“A large part of our programming is also Activity Days, and that spans from elementary school all the way through high school,” McCallister says. “We go into the school and we go into a classroom setting. Individuals with disabilities and their peers who are interested in working with students. They get budded up and do curriculum together.” 

“One of the big takeaways is the emphasis on encouraging or fostering understanding and acceptance among all youth,” Gustafson adds. “Youth with and without disabilities that are, you know, doing games and activities together: the fun and crazy things that Lisa comes up with that have small groups or pairs. That’s a huge part of it.

“A lot of times people with disabilities are not given the opportunity to voice their opinion or given the opportunity to make decisions. So it’s about providing that confidence and self-advocacy skills that they can use as they grow into adults.

“Everyone here treats everyone who comes through the door the same. No one is any different. They have a safe place where they are treated normally and celebrated.”


YMCA of the Fox Cities

“To put Christian principles into practice by promoting youth, adult and family activities that build a healthy spirit, mind and body for all.”

You’d be hard-pressed to find someone who hasn’t heard of the YMCA, let alone visited one. Its first location in the Fox Cities began in Appleton in 1888, with its subsequent locations following soon after.

“It’s just as important back then as it is now… the Y is kind of the crossroads of our community,” Dani Englebert, Chief Operating Officer of the YMCA of the Fox Cities, says. “Everybody comes to the Y and we try to find ways for everybody to be a part of the Y… it’s people coming together and really it’s a place to grow… growing in spirit, mind and body.”

“It’s the sense of belonging, sense of community,” Brenda Johnson, Executive Director of the Heart of the Valley YMCA, adds. “Most of our branches serve as the Community Center in the community that they are a part of, bringing people together… there are all these relationships that are built.”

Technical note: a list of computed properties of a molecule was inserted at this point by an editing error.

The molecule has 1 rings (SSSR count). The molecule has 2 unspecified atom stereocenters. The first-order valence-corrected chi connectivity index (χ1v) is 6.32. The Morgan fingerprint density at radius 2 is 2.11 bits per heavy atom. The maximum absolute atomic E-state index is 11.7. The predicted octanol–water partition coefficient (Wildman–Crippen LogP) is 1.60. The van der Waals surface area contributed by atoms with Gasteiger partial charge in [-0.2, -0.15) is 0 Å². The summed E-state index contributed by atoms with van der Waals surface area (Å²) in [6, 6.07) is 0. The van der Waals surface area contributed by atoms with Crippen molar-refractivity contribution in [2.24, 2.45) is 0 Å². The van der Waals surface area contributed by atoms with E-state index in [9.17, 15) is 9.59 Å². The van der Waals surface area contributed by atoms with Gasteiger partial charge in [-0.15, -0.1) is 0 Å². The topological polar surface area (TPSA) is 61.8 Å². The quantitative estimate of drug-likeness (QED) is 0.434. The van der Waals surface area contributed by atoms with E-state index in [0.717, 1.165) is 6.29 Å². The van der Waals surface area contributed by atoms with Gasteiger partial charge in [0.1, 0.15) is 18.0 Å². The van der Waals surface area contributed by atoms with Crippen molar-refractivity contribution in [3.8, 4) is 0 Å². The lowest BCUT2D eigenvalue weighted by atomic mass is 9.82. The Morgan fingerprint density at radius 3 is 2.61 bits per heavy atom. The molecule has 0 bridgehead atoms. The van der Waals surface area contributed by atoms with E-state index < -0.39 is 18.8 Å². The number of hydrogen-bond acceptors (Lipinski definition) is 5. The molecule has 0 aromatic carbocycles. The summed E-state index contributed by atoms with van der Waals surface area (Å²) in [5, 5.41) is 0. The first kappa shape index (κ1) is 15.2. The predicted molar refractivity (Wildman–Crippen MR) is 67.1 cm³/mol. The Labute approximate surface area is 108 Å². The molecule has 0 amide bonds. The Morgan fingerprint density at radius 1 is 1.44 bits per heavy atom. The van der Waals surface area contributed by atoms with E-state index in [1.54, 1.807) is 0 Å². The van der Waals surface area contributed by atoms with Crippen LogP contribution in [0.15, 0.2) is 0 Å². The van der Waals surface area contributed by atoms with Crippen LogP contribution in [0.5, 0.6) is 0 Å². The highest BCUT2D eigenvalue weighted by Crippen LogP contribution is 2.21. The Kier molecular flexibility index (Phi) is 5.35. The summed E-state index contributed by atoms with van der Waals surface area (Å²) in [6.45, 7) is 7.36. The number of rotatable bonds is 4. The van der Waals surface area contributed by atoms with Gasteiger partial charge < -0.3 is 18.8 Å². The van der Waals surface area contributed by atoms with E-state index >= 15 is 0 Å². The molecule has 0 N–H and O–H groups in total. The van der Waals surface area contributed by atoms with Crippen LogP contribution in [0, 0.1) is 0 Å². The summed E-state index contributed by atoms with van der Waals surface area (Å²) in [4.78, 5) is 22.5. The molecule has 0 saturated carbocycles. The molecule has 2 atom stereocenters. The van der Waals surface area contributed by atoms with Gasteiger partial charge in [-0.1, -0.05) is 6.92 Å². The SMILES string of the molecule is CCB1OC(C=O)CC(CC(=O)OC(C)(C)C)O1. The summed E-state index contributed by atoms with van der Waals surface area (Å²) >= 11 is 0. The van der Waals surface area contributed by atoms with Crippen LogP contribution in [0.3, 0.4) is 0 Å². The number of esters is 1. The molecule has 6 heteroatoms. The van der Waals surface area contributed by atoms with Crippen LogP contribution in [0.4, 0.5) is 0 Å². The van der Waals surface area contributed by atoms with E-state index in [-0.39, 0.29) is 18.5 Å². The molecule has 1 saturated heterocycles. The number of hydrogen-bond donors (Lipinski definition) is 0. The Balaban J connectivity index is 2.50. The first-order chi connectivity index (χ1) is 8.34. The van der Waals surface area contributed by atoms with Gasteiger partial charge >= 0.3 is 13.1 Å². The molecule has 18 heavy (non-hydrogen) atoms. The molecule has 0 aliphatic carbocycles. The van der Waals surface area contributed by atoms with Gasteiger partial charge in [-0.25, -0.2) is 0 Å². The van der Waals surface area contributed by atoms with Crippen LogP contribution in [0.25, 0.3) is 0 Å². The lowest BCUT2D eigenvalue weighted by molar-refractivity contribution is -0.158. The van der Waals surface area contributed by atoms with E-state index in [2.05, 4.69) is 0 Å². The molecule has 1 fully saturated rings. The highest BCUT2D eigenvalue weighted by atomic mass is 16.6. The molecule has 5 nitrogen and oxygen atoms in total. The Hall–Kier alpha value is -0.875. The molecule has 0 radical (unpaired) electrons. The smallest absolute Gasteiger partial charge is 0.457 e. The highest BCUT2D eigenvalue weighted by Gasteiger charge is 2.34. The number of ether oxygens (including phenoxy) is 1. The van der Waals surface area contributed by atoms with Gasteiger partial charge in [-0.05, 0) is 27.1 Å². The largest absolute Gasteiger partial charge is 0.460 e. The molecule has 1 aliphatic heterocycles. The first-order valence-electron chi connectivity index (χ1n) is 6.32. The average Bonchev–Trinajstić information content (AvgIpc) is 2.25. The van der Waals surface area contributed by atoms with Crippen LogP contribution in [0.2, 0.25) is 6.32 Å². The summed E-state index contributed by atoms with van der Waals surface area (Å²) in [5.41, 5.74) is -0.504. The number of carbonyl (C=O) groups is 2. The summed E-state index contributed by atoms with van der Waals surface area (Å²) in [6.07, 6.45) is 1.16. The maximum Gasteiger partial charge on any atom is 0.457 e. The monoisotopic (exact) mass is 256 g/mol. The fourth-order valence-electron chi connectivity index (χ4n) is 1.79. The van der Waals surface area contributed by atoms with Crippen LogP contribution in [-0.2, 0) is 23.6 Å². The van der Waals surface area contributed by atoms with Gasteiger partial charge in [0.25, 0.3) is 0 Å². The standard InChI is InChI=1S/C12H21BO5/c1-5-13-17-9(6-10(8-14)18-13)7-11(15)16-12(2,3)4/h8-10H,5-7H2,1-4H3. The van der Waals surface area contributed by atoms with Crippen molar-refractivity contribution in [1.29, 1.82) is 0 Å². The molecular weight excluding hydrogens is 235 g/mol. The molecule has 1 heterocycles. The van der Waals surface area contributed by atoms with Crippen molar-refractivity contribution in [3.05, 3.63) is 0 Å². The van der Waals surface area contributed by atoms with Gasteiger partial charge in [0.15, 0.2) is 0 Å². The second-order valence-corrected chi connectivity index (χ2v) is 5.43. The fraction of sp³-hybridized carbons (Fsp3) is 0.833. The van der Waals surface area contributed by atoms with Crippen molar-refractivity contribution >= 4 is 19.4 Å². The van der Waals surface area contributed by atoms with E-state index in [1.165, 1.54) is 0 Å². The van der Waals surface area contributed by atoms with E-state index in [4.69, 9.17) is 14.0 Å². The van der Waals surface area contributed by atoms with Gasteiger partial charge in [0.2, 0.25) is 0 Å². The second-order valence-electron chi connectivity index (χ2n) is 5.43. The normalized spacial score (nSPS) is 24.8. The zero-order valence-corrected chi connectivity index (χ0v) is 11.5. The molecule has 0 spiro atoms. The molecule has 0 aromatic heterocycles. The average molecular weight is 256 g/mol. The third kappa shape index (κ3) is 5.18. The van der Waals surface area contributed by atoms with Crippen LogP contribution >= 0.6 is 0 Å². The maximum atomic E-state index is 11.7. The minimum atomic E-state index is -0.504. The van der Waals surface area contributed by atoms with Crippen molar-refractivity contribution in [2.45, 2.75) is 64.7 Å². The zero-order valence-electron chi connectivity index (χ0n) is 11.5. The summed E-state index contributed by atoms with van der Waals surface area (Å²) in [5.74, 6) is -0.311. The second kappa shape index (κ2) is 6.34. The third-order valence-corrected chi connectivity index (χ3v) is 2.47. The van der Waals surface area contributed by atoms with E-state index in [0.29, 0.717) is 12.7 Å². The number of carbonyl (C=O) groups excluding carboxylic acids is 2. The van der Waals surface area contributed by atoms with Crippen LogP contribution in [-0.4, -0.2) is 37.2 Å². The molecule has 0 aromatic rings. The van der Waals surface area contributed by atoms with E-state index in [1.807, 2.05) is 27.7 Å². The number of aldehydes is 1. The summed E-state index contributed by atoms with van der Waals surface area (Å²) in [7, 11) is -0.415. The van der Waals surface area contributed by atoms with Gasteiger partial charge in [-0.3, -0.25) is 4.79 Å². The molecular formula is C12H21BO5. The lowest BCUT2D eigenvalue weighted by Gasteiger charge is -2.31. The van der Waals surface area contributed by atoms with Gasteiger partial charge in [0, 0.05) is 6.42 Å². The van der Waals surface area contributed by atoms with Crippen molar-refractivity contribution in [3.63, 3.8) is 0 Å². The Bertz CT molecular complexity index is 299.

The Y is a place for all, but begins with youth. “Infant to infinity” is not an exaggeration at the Y. When can children get involved?

“Well, they’re born,” Englebert laughs. “But truly, children are involved with us at a very early age… at 6 weeks. Kids can get involved both formally in a childcare program or informally. Even at that very young age having all of these loving faces around them is huge.”

Youth Programming with the YMCA of the Fox Cities:

Growth and Development 

Focusing on “vital building blocks for quality of life and future success,” Growth and Development at the Y teaches youth to be their best selves through the Y values of caring, honesty, respect and responsibility.

Programs include “Parent & Child,” “Fun Shops,” “Lunchtime Classes” and classes reserved for children aged 1½-3 and 3-5.

Youth Government

A national program for children in grades 7-12, Youth Government takes a hands-on approach to leadership skills-building.

“They’re learning public policy and speaking, leadership and how to debate and how to formalize, you know, marketing and communication skills,” Johnson says. “It is a fabulous program. And then they go down to the capital and they do a model government day where they actually elect a governor and all those different positions.”

“They go to Madison and they have the opportunity to move on to the national program held in North Carolina,” Englebert adds. “Kids who come in super shy and they’re just trying to figure out what it is… two months later and they’re standing up in front of our corporate board volunteers and giving a speech with no notes! It’s a true life skill.

“Some of our local politicians have even come through that program, so that is pretty impressive. Some of them are future leaders.”

Arts + Sports Programs